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Parent Review: Beyonce’s new single (Texas Hold Em’)

By Summer Lane

Photo: Deposit

Beyonce is one of the world’s most well-known celebrities, having risen to stardom through the group Destiny’s Child. She later broke out as a standalone star known for hits like “All the Single Ladies,” “Halo,” and “Love On Top.”

Beyoncé has consistently been the kind of celebrity who utilizes in-your-face sexuality to sell her music, and she and her husband, Jay-Z, haven’t been shy about vocalizing their political stances (who can forget their relationship with the Obamas?).

In 2016, she even gave a politically charged Super Bowl Half Time Show that criticized America’s law enforcement.

On a personal level, I’ve never understood the Beyoncé fandom. I can count on one hand the number of songs that she has released that are remotely palatable (in my opinion), and her bad attitude, politically fueled music videos, and support of radical groups like Black Lives Matter have always been a personal turn-off to me. While I can put aside political differences with an artist if their work is jaw-droppingly excellent, I have never felt that Beyoncé’s catalog of musical work has been all that impressive. Again, that’s my opinion, and you are free to disagree!

She’s got a beautiful voice – I won’t argue with that. But her platform consistently elevates sex, racial division, and even dangerous Eastern mysticism. You can read more about that HERE.

Her newest single, “Texas Hold Em’,” just might be the catchiest song she’s released in years (again, I’m a Beyoncé skeptic), but the lyrics are very problematic for kids.

Here’s a little taste:

This ain’t Texas (woo), ain’t no hold ’em (hey)
So lay your cards down, down, down, down
So park your Lexus (woo) and throw your keys up (hey)
Stick around, ’round, ’round, ’round, ’round (stick around)
And I’ll be damned if I can’t slow dance with you
Come pour some sugar on me, honey too
It’s a real life boogie and a real life hoedown
Don’t be a bitch, come take it to the floor now, woo, huh (woo)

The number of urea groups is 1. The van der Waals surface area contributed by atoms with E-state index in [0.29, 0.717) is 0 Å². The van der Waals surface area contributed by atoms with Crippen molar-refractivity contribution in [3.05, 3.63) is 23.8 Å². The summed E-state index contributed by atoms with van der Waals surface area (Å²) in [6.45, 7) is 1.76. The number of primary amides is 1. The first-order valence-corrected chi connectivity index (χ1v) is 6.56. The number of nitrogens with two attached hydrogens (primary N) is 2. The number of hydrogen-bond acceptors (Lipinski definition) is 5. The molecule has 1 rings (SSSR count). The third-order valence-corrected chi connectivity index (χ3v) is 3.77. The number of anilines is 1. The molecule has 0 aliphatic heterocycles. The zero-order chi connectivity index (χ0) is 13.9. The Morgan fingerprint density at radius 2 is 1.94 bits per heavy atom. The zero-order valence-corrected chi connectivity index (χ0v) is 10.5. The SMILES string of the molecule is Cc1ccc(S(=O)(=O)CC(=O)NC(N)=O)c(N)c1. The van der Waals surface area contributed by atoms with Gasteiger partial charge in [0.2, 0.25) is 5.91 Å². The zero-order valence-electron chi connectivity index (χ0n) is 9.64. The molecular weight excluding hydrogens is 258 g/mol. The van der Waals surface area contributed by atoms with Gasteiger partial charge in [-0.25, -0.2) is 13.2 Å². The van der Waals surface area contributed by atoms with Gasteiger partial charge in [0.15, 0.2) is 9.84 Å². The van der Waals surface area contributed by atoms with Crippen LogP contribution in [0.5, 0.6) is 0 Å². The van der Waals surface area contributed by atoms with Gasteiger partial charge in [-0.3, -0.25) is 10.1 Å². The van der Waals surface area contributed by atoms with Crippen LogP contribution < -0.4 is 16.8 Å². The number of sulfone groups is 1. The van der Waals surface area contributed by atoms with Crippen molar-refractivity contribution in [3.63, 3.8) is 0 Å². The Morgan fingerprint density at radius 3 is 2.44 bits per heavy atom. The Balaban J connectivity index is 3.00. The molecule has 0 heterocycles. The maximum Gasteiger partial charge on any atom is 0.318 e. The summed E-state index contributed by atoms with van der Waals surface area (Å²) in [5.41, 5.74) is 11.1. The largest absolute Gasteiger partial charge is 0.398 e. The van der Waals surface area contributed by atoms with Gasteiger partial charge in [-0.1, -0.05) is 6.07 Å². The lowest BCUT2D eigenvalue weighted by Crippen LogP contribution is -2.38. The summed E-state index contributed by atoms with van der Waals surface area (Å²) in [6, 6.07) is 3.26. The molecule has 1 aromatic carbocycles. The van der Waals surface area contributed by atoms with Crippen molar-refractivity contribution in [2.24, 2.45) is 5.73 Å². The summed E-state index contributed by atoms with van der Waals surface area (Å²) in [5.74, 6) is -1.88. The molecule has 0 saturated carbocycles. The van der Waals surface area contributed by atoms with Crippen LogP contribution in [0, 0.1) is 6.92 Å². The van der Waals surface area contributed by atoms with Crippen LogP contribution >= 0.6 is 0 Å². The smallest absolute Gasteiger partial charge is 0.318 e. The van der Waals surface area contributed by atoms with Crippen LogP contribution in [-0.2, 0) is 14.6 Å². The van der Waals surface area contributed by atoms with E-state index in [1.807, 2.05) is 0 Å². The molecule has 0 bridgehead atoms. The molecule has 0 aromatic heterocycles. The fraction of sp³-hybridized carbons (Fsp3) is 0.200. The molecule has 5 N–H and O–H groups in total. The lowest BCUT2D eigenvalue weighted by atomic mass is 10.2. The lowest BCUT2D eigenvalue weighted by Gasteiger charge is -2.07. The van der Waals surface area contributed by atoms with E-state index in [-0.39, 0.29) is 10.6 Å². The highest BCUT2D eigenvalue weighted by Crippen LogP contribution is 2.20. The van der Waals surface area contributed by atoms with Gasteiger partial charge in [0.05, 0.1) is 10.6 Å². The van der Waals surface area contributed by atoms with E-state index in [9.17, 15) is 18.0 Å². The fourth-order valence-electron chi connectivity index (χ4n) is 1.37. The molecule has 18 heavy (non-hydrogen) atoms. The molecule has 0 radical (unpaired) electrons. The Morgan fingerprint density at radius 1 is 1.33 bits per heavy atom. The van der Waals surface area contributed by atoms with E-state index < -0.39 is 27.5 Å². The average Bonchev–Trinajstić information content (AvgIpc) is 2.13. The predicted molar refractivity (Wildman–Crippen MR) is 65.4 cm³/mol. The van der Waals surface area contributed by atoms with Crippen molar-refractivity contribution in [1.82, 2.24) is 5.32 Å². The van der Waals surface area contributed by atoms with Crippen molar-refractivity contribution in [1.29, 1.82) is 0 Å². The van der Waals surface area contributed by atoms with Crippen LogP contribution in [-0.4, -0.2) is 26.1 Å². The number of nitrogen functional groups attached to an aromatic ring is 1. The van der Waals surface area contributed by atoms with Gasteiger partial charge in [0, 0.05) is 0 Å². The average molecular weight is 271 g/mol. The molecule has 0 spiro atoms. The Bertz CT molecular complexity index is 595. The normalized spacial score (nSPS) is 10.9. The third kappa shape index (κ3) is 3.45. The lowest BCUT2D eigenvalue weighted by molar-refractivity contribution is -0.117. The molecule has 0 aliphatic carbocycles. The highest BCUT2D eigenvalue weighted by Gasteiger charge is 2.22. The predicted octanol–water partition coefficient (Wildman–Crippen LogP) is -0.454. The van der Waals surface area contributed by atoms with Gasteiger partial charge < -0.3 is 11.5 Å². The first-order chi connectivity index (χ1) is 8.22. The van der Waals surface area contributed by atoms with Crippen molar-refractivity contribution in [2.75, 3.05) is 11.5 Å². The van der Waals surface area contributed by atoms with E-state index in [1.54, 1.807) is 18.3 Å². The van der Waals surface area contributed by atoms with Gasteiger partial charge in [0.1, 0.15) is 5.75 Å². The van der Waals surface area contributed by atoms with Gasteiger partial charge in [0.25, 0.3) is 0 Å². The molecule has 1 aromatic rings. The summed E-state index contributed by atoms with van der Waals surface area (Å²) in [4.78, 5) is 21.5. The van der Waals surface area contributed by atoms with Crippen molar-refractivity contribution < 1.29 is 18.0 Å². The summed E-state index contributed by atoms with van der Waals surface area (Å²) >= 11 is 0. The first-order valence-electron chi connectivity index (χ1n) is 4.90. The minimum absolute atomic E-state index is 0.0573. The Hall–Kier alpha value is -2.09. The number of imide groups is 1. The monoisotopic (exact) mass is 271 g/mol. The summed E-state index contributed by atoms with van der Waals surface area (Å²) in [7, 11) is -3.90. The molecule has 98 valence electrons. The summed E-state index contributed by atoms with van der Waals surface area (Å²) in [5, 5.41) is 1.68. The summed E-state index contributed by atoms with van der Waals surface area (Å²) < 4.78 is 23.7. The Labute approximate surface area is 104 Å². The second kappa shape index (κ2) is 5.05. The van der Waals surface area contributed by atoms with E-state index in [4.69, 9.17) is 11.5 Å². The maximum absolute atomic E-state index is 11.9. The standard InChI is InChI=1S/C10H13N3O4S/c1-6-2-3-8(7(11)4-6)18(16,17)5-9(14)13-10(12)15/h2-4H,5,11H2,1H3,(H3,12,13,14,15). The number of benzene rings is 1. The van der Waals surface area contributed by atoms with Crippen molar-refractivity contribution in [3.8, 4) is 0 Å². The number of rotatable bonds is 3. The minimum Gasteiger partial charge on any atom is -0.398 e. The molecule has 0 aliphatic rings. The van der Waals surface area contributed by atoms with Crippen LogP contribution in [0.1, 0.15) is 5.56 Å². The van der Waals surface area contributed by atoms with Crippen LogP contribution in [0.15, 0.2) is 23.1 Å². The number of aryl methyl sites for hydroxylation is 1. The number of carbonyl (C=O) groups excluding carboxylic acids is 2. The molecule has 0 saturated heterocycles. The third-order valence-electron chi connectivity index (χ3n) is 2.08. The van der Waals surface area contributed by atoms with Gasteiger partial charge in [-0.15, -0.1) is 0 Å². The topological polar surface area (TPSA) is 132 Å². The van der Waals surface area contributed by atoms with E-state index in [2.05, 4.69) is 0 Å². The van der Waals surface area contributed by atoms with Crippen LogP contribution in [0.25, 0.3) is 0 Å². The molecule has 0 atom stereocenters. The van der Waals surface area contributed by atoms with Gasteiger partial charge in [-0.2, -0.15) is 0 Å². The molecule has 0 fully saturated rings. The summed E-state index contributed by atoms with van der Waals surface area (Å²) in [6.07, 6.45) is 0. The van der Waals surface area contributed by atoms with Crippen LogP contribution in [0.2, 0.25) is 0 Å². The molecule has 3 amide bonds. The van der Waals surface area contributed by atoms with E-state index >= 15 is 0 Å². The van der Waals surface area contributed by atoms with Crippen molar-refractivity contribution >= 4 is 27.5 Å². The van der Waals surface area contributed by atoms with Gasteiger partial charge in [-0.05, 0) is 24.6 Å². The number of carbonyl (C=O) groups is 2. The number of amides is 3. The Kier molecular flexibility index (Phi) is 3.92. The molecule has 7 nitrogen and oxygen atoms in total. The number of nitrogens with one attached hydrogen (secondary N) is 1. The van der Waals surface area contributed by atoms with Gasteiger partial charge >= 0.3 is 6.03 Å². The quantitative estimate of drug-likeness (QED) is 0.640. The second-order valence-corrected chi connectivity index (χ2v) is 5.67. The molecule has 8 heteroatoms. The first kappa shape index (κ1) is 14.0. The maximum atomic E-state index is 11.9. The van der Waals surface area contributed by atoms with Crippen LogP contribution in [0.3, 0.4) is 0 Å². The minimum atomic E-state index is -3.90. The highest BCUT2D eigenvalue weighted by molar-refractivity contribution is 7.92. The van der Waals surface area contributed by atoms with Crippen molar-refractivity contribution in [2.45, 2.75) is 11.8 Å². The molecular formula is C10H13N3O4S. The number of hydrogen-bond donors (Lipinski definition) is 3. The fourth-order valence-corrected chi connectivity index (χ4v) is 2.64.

There’s a tornado (there’s a tornado) in my city (in my city)
In the basement (in the basement), that shit ain’t pretty (shit ain’t pretty)
Rugged whiskey (rugged whiskey) ’cause we survivin’ (’cause we survivin’)
Off red cup kisses, sweet redemption, passin’ time, yeah.

I realize that, compared to some of the stuff out there, this is pretty “tame,” but it’s not a child-appropriate song (obviously), given that the single is focused mainly on drinking and partying.

There is also an “official visualizer” for the song, which features Beyoncé with no shirt on, wearing little else but underwear, and a metal eye patch in the shape of a silver snake. The video itself is hyper-sexual, and it’s not even the “OFFICIAL” music video.

Like many artists, a seemingly vanilla song is often paired with an uber-sexual music video that sends a very bad and very dangerous message to our kids: the lie that sexual appeal is at the basis of everything we do.

The Bible elevates modesty (1 Timothy 2:9) and humility (1 Peter 3:3-4), and character (Romans 12:2). None of these traits are elevated or highlighted in Beyoncé’s music or her brand.

For that reason, I cannot recommend her song, “Texas Hold Em’” for families to listen to. You’d be much better off choosing another artist to listen to in the car or during a backyard barbecue – and trust me, there are plenty out there to choose from!





The opinions in this article are specific to its author, and do not necessarily reflect the opinions of the entire Counter Culture Mom team. This specific article was written by Summer Lane, and may not be reproduced, except to quote for reviews or interviews, without the express permission of the author. 



Summer Lane is the #1 bestselling author of 30 books, including the hit Collapse Series. She is an experienced journalist and columnist who reports on news within the U.S. and abroad. She is the Associate Editor for Right Side Broadcasting Network. Additionally, she owns Write Revolution News, where she provides a rapid-fire feed of the nation’s most important America First news and events.

Summer is also a mom and wife who enjoys rural country living, herding cats and ducks, and reading fiction. She is passionate about writing on women’s issues, parenting, and politics from a theologically-grounded perspective that points readers to the good news of the gospel.

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